AP: Melting Polar Ice Could Swell Oceans
Melting polar ice could swell oceans
Thursday, March 23, 2006; Posted: 2:14 p.m. EST (19:14 GMT)
Scientists say melting polar ice could lead to dramatic increase in sea levels by 2100.
WASHINGTON (AP) -- The rumblings of global warming are echoing across Greenland.
Groups of scientists studying ancient climate, tweaking computer models of future climate and even listening to earthquakes add to the evidence that global warming is melting polar ice, according to a series of papers in this week's issue of the journal Science.
At the current rate of rising temperatures, by the year 2100 Arctic summers could be as warm as they were 130,000 years ago. Back then, in a time known as the last interglacial, the oceans were 20 feet higher than they are now.
That does not mean the researchers are predicting a 20-foot ocean rise by the end of this century; more like a couple of feet, they think. But such a warming is expected to accelerate melting of the polar ice and could lead to considerable additional sea-level rise, they said.
At current rate that Earth's temperature is rising, by 2100 it will probably be 4 degrees warmer than it is now, with the Arctic at least as warm as it was 130,000 years ago, reports a research group led by Jonathan T. Overpeck of the University of Arizona.
Computer models indicate that warming could raise the average temperature in parts of Greenland above freezing for multiple months and could have a substantial impact on melting of the polar ice sheets, according to researchers led by Bette Otto-Bliesner of the National Center for Atmospheric Research. Melting could raise sea levels by 1 foot to 3 feet over the next 100 years to 150 years, she said.
A team led by Goeran Ekstroem of Harvard University reported an increase in "glacial earthquakes," which occur when giant rivers of ice -- some as big as Manhattan -- lurch suddenly when lubricated by water from melted ice and snow, causing the ground to tremble.
Otto-Bliesner and Overpeck worked together on looking at ancient climate and assessing whether modern computer models correctly reflect those earlier times.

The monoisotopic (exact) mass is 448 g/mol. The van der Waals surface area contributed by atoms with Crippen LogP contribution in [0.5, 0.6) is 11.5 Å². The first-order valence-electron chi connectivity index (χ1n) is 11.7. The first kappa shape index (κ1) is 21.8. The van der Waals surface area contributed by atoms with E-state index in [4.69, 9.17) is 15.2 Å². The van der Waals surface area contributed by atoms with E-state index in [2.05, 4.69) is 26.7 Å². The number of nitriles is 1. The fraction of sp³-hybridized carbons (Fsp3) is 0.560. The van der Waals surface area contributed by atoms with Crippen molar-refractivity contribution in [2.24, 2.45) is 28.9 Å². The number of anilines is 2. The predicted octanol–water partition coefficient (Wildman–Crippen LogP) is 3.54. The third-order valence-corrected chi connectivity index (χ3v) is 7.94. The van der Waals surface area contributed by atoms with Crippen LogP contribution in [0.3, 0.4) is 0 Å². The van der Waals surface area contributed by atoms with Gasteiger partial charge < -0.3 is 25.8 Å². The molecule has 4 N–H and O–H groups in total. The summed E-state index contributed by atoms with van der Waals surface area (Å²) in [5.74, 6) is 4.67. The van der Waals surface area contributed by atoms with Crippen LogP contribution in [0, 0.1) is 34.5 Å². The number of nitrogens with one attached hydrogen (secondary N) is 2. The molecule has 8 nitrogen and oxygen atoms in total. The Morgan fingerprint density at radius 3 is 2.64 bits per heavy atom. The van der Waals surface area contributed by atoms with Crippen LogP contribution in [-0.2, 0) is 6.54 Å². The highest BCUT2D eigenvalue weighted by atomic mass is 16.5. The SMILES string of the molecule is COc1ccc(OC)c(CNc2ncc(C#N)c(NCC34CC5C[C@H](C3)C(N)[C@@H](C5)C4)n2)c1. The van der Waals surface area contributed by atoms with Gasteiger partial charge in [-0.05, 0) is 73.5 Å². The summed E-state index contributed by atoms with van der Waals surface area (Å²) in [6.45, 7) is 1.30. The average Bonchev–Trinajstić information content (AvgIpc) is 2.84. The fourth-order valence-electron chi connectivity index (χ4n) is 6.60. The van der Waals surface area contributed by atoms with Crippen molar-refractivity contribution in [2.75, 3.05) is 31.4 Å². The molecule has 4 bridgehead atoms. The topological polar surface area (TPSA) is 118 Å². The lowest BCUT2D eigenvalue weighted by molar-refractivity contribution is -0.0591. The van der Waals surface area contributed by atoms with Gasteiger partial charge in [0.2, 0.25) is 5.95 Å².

That allowed them to use the models to look at possible future climate and the potential for rapid polar melting. The researchers studied ancient coral reefs, ice cores and other natural climate records.
"Although the focus of our work is polar, the implications are global," Otto-Bliesner said. "These ice sheets have melted before and sea levels rose. The warmth needed isn't that much above present conditions."
According to the studies, increases in greenhouse gases in the atmosphere over the next century could raise Arctic temperatures as much as 5 degrees to 8 degrees.
The warming could raise global sea levels by up to 3 feet this century through a combination of thermal expansion of the water and melting of polar ice, Overpeck and Otto-Bliesner said.
Greenhouse gases such as carbon dioxide are chemicals that have been increasing in the atmosphere since the Industrial Revolution, raising fears of altering the planet's climate by trapping heat from the sun.
Michael Oppenheimer of Princeton University, who was not part of the research teams, said one point that stands out is "that a modest global warming may put Earth in the danger zone for a major sea level rise due to deglaciation of one or both ice sheets."
Ekstroem and colleagues reported that glacial earthquakes in Greenland occur most often in July and August and have more than doubled since 2002.
"People often think of glaciers as inert and slow-moving, but in fact they can also move rather quickly," Ekstroem said in a statement. "Some of Greenland's glaciers, as large as Manhattan and as tall as the Empire State Building, can move 10 meters in less than a minute, a jolt that is sufficient to generate moderate seismic waves."
Melting water from the surface gradually seeps down, accumulating at the base of a glacier where it can serve as a lubricant allowing the ice to suddenly move downhill, the researchers reported.
"Our results suggest that these major outlet glaciers can respond to changes in climate conditions much more quickly than we had thought," said team member Meredith Nettles of Columbia University's Lamont-Doherty Earth Observatory.
Between January 1993 and October 2005 seismometers detected 182 quakes in Greenland. All were located in valleys draining the Greenland ice sheet and they ranged in magnitude from 4.6 to 5.1.